At times, I wasn’t so sure if I wanted to believe her or not. However, what I saw convinced me she was right about developing strong conviction, but not about the superstitions per se. What I saw was not superstition…it was extreme calm in the face of danger.

This courage was born of unshakable faith. When one has implicit belief in anything, it transfers immense strength to the inner self. This is what I saw and learned. But her stories and actions based on her belief in certain superstitions were, indeed, very interesting; and for that moment, I allowed myself to go with it. It gave me the thrill that scary movies give… goosebumps and white-in-the-face breath-stopping moments!

One of her firmest beliefs was that a snake got hypnotized or, as she put it, got “blinded” if the firstborn child of a family stood in front of it. Since she was the firstborn child in her family, she believed that snakes couldn’t move if they encountered her.

We lived in the country and had a big fruit garden and a vegetable garden so our home was host to many snakes; permanent residents as well as visitors. Many of these unfortunate ones met their end at her hand.

Now, killing a snake isn’t such a great feat as killing a snake that stayed rooted to the spot while she picked a lathi or stood quietly watching the snake while a stick was brought to her! Now that’s something I have never seen or heard of before.

The snakes were quick and agile when any other member of the family tried to nail them. Quite often, they’d make their escape. To explain it further, I’ll recount an incident that left me flummoxed.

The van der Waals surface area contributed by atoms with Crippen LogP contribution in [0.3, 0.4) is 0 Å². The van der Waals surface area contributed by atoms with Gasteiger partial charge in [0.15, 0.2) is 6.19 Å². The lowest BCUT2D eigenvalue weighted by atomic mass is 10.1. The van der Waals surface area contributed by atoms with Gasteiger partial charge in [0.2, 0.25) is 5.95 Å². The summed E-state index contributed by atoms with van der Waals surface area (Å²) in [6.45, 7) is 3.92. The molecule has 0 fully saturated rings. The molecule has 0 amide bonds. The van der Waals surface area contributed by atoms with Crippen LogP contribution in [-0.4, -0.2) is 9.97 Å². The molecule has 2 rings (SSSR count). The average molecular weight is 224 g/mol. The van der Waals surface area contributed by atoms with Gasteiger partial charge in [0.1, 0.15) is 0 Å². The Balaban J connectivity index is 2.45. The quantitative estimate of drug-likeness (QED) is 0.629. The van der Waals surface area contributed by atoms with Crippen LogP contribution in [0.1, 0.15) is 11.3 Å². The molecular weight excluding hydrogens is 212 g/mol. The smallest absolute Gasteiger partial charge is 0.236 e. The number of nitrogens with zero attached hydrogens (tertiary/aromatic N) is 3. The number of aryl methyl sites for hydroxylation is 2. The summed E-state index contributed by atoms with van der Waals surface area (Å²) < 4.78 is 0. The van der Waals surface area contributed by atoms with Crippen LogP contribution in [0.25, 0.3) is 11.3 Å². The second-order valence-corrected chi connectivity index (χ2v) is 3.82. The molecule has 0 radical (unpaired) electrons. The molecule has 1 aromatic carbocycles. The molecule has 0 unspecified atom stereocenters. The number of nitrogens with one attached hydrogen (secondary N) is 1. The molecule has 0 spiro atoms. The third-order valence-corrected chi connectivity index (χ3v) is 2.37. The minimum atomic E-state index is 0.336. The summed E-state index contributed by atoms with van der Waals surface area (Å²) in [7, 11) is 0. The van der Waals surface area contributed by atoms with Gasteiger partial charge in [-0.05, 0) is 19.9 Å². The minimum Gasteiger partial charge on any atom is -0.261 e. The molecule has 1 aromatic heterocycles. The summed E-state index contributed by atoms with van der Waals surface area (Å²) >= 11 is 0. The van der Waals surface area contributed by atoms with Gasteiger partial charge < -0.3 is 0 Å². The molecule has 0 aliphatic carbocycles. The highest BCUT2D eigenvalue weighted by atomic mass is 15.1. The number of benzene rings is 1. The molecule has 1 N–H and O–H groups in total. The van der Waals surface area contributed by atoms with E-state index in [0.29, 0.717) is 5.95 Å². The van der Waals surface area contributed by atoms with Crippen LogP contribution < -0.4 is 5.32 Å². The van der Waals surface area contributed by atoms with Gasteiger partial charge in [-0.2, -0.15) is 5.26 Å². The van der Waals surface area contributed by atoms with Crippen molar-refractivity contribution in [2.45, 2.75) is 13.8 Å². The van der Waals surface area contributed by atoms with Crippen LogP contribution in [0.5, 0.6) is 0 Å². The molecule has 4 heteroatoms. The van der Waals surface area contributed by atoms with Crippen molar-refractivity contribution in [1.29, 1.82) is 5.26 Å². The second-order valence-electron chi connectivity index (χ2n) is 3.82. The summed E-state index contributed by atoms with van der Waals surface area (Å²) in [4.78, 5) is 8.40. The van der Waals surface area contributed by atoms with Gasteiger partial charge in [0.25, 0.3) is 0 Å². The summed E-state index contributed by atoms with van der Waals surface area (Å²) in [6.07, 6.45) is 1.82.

Grandma retained the rural identity of her kitchen to the core. It was spacious with an inbuilt Chula occupying the right corner in the north. A chimney over the Chula released the fumes and smoke of this typical earthen cooking place. They used coal and wood to light it.

This corner Chula stayed burning or smoldering throughout the day and half the night. There would always be a kettle of tea on the embers. This was also a constant feeder for their hookah fire.

The Chula was on ground level, so cooking was done seated on pidhis. These are very low stools made of wood with woven jute ropes forming the seat. There were four or five of these around the place. In the left corner, there was a table and a comfortable armchair. The other two corners in the south were occupied by a big grain bin and a hand pump. Grandma would sit between the Chula and the table, with a kerosene stove or an angithi, whichever suited her, on the floor. Her choice depended on what she was cooking. All the meals would be cooked this way. 

One day, I was sitting in the armchair and happily chatting while I ate a hot, crisp cheeni paratha straight off the tava. Suddenly, Grandma put her finger to her lips; signaling for me to keep quiet. I looked at her quizzically but refrained from any verbal query.

She stretched out her arm and got hold of the iron phukni which was lying near the Chula. Then she gestured that I should lift my feet off the ground. By now, I knew it had something to do with a snake, but where was the creepy crawly?